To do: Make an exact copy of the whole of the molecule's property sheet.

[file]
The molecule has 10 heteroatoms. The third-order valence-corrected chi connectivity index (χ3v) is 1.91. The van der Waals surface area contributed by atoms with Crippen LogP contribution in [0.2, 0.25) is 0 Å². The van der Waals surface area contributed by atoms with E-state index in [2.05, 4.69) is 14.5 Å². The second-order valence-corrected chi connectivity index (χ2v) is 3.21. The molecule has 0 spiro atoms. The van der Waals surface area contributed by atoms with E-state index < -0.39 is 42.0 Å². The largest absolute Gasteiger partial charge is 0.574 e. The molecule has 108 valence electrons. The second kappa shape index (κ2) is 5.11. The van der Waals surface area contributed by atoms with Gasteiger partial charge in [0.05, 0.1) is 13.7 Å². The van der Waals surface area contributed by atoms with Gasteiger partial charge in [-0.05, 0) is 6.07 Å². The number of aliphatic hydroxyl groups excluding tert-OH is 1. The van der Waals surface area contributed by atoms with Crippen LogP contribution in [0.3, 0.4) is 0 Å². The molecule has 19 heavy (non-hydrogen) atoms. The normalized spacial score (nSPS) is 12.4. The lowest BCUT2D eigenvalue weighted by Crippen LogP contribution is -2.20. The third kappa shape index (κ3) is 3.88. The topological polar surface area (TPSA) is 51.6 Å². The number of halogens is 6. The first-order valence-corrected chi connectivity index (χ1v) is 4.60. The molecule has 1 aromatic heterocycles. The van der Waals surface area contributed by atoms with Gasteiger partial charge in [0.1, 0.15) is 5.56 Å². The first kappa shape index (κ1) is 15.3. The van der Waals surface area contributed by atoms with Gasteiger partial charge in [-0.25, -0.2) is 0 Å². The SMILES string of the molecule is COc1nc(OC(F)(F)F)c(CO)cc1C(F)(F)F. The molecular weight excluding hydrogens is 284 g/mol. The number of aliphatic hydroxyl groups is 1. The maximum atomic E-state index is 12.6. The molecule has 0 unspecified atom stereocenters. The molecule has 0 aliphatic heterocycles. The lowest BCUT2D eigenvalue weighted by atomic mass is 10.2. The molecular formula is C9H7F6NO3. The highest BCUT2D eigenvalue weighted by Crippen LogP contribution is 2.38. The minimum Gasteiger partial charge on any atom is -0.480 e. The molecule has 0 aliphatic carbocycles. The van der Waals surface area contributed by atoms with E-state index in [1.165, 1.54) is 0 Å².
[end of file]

The molecule has 10 heteroatoms. The third-order valence-corrected chi connectivity index (χ3v) is 1.91. The van der Waals surface area contributed by atoms with Crippen LogP contribution in [0.2, 0.25) is 0 Å². The van der Waals surface area contributed by atoms with E-state index in [2.05, 4.69) is 14.5 Å². The second-order valence-corrected chi connectivity index (χ2v) is 3.21. The molecule has 0 spiro atoms. The van der Waals surface area contributed by atoms with E-state index < -0.39 is 42.0 Å². The largest absolute Gasteiger partial charge is 0.574 e. The molecule has 108 valence electrons. The second kappa shape index (κ2) is 5.11. The van der Waals surface area contributed by atoms with Gasteiger partial charge in [0.05, 0.1) is 13.7 Å². The van der Waals surface area contributed by atoms with Gasteiger partial charge in [-0.05, 0) is 6.07 Å². The number of aliphatic hydroxyl groups excluding tert-OH is 1. The van der Waals surface area contributed by atoms with Crippen LogP contribution in [0.3, 0.4) is 0 Å². The molecule has 19 heavy (non-hydrogen) atoms. The normalized spacial score (nSPS) is 12.4. The lowest BCUT2D eigenvalue weighted by Crippen LogP contribution is -2.20. The third kappa shape index (κ3) is 3.88. The topological polar surface area (TPSA) is 51.6 Å². The number of halogens is 6. The first-order valence-corrected chi connectivity index (χ1v) is 4.60. The molecule has 1 aromatic heterocycles. The van der Waals surface area contributed by atoms with Gasteiger partial charge in [0.1, 0.15) is 5.56 Å². The first kappa shape index (κ1) is 15.3. The van der Waals surface area contributed by atoms with Gasteiger partial charge in [-0.25, -0.2) is 0 Å². The SMILES string of the molecule is COc1nc(OC(F)(F)F)c(CO)cc1C(F)(F)F. The molecular weight excluding hydrogens is 284 g/mol. The number of aliphatic hydroxyl groups is 1. The maximum atomic E-state index is 12.6. The molecule has 0 unspecified atom stereocenters. The molecule has 0 aliphatic heterocycles. The lowest BCUT2D eigenvalue weighted by atomic mass is 10.2. The molecular formula is C9H7F6NO3. The highest BCUT2D eigenvalue weighted by Crippen LogP contribution is 2.38. The minimum Gasteiger partial charge on any atom is -0.480 e. The molecule has 0 aliphatic carbocycles. The van der Waals surface area contributed by atoms with E-state index in [1.165, 1.54) is 0 Å².